This edition of Curious Creatures: A new MOVEABLE TOYBOOK of all Kinds of Animals by Lothar Meggendorfer, appears to have been published around 1890 by London: H. Grevel & Co..
For each of the eight creatures within the book, Meggendorfer includes a story about that particular creature and a movable illustration. This photo demonstrates the layout for the placement of the story of "The Treefrog" and the accompanying illustration (which is static in this photo). Once the reader pulls the tab at the bottom of the page in the book, the frog comes to life as in the photo below.
This gif demonstrates how the story of "The Treefrog" and the static illustration in the photo above come to life when the reader pulls the tab at the bottom of the book's page. In this story, the Treefrog attempts to catch a wasp for dinner but with no success.
Curious Creatures: A new MOVEABLE TOYBOOK of all Kinds of Animals by Lothar Meggendorfer, 1890
Curious Creatures: A new MOVEABLE TOYBOOK of all Kinds of Animals is a movable book by Lothar Meggendorfer, a German illustrator during the late nineteenth and early twentieth centuries (The University of Virginia Library, n.d.). This particular book is the English edition of Meggendorfer's German book titled Allerlei Thiere, which was first published in 1888 by Braun & Schneider (Ketterer Kunst, Kunstauktionen, Buchauktionen München, Hamburg & Berlin, n.d.). While this copy of the book does not have a date of publication, the marginalia on the paste-down front endpaper dates the book back to 1890, which seems to be the correct time frame after comparing this book to other copies of the book online (ALEPH-BET BOOKS, n.d., The Met Museum, n.d.). This book appears to be half cloth as it has a blue cloth spine, the title is printed on a paper label with colorful illustrations of creatures, and it has paper board sides (International League of Antiquarian Booksellers, n.d., Ketterer Kunst, Kunstauktionen, Buchauktionen München, Hamburg & Berlin, n.d.).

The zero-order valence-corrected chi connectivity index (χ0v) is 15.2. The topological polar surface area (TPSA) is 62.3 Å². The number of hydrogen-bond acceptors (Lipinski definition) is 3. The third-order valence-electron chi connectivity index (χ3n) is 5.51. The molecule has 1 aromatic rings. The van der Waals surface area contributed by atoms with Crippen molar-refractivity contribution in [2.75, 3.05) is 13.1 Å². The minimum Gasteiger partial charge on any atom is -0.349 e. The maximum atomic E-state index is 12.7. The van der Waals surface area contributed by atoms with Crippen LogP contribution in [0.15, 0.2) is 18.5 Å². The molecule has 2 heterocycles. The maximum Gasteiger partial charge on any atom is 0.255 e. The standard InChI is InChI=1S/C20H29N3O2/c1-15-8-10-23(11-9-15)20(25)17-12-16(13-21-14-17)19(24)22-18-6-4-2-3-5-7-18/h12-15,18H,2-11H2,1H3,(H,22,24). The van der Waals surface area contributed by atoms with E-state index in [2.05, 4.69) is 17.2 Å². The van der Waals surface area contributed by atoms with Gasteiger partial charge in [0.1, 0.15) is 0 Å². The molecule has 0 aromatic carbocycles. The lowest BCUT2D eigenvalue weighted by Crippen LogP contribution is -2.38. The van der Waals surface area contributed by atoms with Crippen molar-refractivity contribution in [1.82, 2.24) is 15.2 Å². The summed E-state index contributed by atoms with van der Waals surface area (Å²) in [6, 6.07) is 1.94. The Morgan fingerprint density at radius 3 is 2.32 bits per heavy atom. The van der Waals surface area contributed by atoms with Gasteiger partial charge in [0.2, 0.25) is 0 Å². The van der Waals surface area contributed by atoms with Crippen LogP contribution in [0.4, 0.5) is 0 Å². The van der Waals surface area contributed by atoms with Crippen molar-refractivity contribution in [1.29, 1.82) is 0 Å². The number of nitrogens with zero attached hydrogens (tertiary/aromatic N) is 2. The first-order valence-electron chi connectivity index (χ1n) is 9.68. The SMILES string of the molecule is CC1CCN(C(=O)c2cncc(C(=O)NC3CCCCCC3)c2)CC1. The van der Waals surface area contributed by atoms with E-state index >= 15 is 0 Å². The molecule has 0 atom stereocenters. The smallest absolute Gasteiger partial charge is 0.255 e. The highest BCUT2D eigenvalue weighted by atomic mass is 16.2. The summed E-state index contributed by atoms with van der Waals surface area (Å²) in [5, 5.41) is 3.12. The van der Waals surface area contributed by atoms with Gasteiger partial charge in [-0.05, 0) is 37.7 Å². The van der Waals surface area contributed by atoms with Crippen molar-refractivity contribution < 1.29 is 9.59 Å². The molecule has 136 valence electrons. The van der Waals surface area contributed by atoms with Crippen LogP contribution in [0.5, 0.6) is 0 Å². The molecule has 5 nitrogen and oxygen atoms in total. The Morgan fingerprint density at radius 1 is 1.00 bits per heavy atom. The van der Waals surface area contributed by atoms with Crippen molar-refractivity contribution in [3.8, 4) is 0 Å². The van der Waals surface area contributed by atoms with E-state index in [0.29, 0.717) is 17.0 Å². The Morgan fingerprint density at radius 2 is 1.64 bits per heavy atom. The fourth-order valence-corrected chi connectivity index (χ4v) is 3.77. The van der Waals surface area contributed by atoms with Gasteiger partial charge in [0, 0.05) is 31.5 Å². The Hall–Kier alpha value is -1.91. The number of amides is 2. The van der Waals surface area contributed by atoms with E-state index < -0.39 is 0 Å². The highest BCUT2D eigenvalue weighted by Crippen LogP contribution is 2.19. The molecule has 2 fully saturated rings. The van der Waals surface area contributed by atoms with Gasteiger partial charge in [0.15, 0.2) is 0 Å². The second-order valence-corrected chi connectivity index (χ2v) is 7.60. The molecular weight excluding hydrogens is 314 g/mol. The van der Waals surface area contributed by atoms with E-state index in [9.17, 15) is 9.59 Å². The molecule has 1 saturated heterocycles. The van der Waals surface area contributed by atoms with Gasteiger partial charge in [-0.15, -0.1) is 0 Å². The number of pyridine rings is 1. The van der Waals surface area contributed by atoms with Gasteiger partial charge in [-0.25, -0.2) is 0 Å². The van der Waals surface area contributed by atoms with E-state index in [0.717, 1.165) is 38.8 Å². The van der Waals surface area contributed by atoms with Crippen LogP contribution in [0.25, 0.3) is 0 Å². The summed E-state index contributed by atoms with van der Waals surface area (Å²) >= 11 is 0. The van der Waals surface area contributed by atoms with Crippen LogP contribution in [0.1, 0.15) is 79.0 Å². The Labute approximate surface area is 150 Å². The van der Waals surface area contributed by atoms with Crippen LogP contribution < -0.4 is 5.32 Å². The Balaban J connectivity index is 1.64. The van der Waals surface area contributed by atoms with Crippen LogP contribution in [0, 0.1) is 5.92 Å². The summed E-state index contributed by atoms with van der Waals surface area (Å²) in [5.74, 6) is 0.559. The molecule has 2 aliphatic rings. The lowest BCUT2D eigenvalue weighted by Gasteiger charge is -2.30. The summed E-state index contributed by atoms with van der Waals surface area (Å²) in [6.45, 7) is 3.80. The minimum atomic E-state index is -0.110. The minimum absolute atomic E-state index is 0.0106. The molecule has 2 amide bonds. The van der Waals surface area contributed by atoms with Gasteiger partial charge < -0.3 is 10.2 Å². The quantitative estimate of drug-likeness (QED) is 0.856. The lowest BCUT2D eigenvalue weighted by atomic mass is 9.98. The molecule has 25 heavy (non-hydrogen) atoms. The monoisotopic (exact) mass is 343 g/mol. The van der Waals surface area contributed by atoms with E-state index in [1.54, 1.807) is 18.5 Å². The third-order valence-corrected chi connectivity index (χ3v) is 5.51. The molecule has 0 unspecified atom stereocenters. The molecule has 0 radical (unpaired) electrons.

The book's contents consist of a brief introduction and stories (which are more like rhythmic poems) about eight creatures, which include a starling bird, a cockroach, a lobster, a treefrog, a snail, a weasel, a hedgehog, and a squirrel. The highlight of the book is that each creature's story comes to life through an accompanying colorful illustration that moves when the reader pulls a cardboard tab at the bottom of the page. These illustrations for the eight stories appear to have been made with color-lithography (Ketterer Kunst, Kunstauktionen, Buchauktionen München, Hamburg & Berlin, n.d., The Met Museum, n.d.). Moreover, the illustrations are layered so that there is the basic illustration on the page itself, and then on top of the page there are colored cardboard cutouts of the shapes of the creatures. These cardboard shapes are hinged to levers hidden between the pages using small metal rivets, which are actually tight curls of thin copper wire (Montanaro, Ann, n.d.).
The levers are also connected to the pull-tab at the bottom of the page, so that when the tab is pulled, it activates all of the levers of the illustration, bringing the scene to life (Montanaro, Ann, n.d.). While the book's levers and pull-tabs are somewhat fragile, the book is pretty sturdy. Around the top edge and the outside edge of all the pages, there are traces of where the pages were pasted together, most likely to provide the book with more durability and to keep the levers hidden in place between the pages. But the bottom edges of the pages are cut open so that one can see up into the area between the pages where the levers live. Furthermore, on the pages with illustrations, there are cut openings on the bottom portion of the pages for the user to pull the tabs back and forth through to animate the scenes. With a book so complex and hand-crafted, one might wonder how involved Meggendorfer was in the making of the copies of his books.